There are a number of reasons why businesses need file sharing. Perhaps the most obvious reason is that file-sharing allows employees to easily and quickly transfer files to each other. This can save time and make it easier for employees to collaborate. Additionally, file sharing can help businesses save money. For example, if a business has a large number of employees, it can save money on photocopying and printing costs by allowing employees to share files electronically.
Furthermore, there are a number of ways to share files securely. Cloud storage services such as Microsoft, Google Drive, and OneDrive are popular ways of sharing documents, however, they’re not capable of protecting sensitive information. Once a participant has access to a cloud storage folder, it’s impossible to monitor what they do with the information in the file. So without further ado, here are three methods for securing file sharing at work.
1. Secure File Sharing Services
When it comes to secure file sharing, business users want the peace of mind of knowing that they can get this important information to its recipient, but that receiver and sender alike are not completely susceptible to a hacker. Secure file transfer protocol (SFTP) is helping to take file access and security into the 21st century. While a file transfer protocol has long been the standard file sharing service, it’s now as easy as a drag-and-drop from one folder into another that is either password-protected or is stored through encryption to better harbor sensitive information.
SFTP protects in-transit data with secure shell encryption, also known as SSH. This method doesn’t use the internet, and the only person that can access these important files is the designated recipient. This form of data protection has become quite common in sharing everything from spreadsheets to personal information in larger files. This form of file sharing accommodates any file size, even making it easier to upload information to websites while avoiding a data breach.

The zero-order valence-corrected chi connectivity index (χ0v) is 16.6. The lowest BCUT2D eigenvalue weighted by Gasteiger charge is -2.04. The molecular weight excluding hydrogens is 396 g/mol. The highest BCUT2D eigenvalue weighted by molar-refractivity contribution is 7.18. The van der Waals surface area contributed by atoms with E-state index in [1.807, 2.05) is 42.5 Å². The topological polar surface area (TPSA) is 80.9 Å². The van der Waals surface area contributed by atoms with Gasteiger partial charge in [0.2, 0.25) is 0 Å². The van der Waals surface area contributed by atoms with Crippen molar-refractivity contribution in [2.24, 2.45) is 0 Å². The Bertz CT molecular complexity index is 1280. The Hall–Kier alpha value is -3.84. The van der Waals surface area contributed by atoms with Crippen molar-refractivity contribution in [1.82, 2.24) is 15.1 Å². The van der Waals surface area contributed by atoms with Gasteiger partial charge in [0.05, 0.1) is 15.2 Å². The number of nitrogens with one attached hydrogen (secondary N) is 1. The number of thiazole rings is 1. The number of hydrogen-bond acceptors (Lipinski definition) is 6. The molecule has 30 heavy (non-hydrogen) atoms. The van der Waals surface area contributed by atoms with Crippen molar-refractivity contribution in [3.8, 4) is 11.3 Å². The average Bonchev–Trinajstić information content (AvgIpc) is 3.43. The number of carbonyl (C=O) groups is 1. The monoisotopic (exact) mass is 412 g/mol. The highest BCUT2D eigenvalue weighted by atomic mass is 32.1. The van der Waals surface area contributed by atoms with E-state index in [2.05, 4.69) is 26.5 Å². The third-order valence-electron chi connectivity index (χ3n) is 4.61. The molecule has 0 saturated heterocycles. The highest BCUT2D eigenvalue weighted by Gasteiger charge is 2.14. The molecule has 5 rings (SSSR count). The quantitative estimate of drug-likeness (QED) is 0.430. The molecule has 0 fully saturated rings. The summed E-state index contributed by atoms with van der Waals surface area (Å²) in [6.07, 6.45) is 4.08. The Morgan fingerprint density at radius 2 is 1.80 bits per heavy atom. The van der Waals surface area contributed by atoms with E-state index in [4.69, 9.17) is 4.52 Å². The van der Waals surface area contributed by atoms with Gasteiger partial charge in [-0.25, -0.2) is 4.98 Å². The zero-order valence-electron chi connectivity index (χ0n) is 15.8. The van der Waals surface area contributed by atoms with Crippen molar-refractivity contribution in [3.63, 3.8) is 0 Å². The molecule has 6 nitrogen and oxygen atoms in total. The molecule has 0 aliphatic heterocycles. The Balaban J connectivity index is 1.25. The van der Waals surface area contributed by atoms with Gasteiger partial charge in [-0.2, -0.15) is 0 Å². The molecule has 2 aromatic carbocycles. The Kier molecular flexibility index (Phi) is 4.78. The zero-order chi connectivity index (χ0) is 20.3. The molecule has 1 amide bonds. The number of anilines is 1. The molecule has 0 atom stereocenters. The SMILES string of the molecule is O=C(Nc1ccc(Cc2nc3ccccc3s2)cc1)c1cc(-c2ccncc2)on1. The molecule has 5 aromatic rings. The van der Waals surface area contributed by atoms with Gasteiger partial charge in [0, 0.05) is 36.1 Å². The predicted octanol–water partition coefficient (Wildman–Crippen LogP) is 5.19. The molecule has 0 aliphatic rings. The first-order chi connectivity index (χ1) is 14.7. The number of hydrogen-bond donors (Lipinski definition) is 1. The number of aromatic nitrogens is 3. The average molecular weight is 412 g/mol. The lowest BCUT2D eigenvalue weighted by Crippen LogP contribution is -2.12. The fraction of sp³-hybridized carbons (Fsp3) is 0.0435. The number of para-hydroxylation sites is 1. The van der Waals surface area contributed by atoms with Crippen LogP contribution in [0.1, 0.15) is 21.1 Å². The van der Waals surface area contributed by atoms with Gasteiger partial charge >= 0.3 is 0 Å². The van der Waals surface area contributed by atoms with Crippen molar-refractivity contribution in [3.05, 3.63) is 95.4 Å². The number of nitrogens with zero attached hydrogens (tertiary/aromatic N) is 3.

2. Peer-to-Peer Sharing
Peer-to-peer (P2P) file-sharing allows computers to connect without the need for a server between them. P2P offers a decentralized network model, in which each computer is able to communicate with others on an equal playing field. This makes transferring any GB of files fast and reliable. However, there are some security concerns that come with the transfer of data. Some websites provide ease of use but they don’t exactly provide a secure data room. If you share files over a chat program, you may be using a version of P2P but it’s hard to track as most companies use proprietary code that is not available to the public.
However, there are ways to still conduct a peer-to-peer share, but they should be restricted to non-sensitive information shared amongst either friends or family members. This includes sharing via e-mail. While Google Docs has made sharing larger files easier, most e-mail accounts still do have limits on the size of documents or media files that can be shared. There’s also the option of a portable USB drive to share important data, but client-side encryption is key to maintaining private files. Plus, those drives can easily get lost in the shuffle of a business day.
3. Sharing Through Cloud Services
Cloud services are the most common method for sharing files in this modern era. Apple iCloud, Google Cloud, Microsoft’s OneDrive, Dropbox, and Box have all found their way into our professional lives, especially in this work-from-home era. Business users are able to upload a file to the cloud server which will send a recipient a download link to bring the information they’re seeking onto their own computer. However, companies like Caplinked provide a virtual data room (VDR) for a secure method of sharing files. A VDR is unlike Dropbox or Google Drive because it works to safeguard susceptible data such as company financial records and employee documents.
The goal of these file-sharing options is to maintain security and reliability in real-time. By having a secure file, businesses are afforded peace of mind. However, uncovering even more useful features assures that there is a steady protocol in place to allow for document collaboration and the sharing of sensitive data when necessary.